Having not seen the photos this school counselor was busted for having, I can't judge just the photos, but I can say they were sexual in nature. First of all, he's a single guy - no girlfriend or wife to speak of. He lives with five young boys, and forces them to practice nudity in the home. He hasn't adopted any girls, just boys, which shows a preference. Now, nudity in and of itself does not perversion make, and child gender preference does not sexual orientation determine. But when you add them together, what it adds up to is that this guy is a homosexual pedophile. He prefers children, and he prefers them to be the same gender. Homosexuality is a hot issue these days, and I have nothing against homosexuals who prefer adults. That's all good with me. But homosexual pedophiles, I hate just as much as heterosexual pedophiles. Because it doesn't matter if they abuse boys or girls, or both, I hate 'em just the same. But because he prefers, possibly requires that they be male - he hasn't adopted any girls - that makes it sexual. Now that doesn't mean that if he had adopted kids of both genders and forced them all to strip for him that it wouldn't be sexual, but the addition of a gender preference does help to quantify things. There are undoubtedly bisexual/omnisexual pedophiles out there.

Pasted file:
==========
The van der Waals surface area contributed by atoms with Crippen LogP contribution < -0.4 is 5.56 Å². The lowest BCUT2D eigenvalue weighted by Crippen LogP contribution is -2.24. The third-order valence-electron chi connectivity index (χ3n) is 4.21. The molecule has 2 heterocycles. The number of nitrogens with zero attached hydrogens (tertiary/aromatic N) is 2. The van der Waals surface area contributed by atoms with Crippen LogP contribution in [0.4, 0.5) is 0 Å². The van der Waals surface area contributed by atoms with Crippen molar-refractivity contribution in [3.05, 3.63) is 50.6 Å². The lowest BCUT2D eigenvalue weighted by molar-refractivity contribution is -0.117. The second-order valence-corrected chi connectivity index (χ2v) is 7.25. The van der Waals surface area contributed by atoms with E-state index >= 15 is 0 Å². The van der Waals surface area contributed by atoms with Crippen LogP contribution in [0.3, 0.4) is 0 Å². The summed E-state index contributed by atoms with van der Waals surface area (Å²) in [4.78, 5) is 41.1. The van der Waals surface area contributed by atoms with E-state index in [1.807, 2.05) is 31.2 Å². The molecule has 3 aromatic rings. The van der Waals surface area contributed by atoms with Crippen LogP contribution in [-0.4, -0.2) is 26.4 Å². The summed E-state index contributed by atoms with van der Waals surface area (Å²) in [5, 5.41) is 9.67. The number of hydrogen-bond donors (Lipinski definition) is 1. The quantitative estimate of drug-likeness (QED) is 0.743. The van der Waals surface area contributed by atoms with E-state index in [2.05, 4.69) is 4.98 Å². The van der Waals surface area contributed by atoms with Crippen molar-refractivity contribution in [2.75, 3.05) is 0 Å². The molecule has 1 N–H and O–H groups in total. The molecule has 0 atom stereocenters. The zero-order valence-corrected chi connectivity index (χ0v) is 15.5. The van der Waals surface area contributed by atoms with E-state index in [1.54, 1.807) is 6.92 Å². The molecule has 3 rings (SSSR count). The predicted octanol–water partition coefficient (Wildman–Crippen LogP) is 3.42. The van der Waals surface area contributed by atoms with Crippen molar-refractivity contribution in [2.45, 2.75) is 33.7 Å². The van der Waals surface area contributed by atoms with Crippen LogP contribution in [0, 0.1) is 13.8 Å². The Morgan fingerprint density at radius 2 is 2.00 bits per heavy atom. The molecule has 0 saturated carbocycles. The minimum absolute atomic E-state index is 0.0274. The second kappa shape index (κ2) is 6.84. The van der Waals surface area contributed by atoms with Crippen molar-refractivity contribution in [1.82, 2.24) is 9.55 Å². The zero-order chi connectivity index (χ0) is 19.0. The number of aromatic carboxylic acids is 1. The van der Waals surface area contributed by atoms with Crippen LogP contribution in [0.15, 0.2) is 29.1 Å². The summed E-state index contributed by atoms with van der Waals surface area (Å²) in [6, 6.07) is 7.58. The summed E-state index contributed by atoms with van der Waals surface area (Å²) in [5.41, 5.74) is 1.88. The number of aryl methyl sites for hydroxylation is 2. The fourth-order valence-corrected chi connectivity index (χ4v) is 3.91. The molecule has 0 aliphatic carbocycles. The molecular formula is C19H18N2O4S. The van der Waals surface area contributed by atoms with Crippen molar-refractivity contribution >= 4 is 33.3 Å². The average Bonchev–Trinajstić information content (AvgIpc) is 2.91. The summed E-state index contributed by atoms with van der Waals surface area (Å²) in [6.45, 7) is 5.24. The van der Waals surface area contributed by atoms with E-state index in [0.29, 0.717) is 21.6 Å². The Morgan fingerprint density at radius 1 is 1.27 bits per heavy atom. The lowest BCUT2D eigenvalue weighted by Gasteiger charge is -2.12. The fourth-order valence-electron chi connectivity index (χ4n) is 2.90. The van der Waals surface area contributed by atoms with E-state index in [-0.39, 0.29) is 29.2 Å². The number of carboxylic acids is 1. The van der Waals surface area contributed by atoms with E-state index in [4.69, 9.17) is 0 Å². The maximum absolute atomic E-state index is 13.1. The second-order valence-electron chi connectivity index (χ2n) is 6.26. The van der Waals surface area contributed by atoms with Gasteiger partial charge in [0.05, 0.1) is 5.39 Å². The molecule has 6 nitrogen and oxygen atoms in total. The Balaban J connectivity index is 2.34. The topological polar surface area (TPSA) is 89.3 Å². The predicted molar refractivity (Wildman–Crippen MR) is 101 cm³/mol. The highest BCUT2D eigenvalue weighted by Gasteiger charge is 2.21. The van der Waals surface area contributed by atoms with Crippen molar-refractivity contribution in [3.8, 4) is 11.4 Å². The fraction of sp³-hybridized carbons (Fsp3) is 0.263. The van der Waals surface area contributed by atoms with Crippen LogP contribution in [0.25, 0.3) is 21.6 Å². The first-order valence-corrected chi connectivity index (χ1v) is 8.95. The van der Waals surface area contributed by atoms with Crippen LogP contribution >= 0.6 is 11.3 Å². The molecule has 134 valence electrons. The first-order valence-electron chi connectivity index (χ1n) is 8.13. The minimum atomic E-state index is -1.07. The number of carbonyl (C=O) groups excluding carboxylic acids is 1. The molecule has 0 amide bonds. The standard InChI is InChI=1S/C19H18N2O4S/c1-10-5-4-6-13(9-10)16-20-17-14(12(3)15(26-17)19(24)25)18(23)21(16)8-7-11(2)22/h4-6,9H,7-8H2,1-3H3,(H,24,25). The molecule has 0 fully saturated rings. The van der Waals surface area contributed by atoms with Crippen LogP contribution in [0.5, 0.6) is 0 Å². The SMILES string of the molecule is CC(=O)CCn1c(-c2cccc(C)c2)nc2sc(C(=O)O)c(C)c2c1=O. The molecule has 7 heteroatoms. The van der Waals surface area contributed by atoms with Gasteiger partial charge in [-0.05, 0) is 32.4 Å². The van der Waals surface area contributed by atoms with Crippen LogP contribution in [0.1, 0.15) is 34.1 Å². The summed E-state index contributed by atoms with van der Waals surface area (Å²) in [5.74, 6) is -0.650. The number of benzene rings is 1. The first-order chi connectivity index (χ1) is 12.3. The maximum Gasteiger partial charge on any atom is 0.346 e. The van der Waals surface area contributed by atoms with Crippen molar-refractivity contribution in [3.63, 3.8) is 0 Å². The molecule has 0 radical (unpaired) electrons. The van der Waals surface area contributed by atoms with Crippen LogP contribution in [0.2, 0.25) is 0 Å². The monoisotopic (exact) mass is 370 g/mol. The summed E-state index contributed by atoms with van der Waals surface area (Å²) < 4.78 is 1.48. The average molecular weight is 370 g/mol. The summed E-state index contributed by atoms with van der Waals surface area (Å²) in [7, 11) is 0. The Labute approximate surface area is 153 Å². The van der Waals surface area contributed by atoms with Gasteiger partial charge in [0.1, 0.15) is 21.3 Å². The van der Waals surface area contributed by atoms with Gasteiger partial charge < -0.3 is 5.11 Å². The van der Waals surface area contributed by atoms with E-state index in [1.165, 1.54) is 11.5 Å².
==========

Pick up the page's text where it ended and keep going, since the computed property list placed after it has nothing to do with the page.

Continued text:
Art as Safe Haven for Pedophiles?
When I got home the next morning, I fired up my Firefox browser, and saw Google's response to the controversy. They say a picture speaks a thousand words; worked into the Google logo was a painting of a woman holding a nude girl of about 8 or 9 years old, with just a cloth covering her lap. I'm sure it's a coincidence, Google being a Mountain View, CA company, some 3,500 miles from Morehead City, NC, but their point is made just the same. Porn isn't pornographic sometimes, if it's art.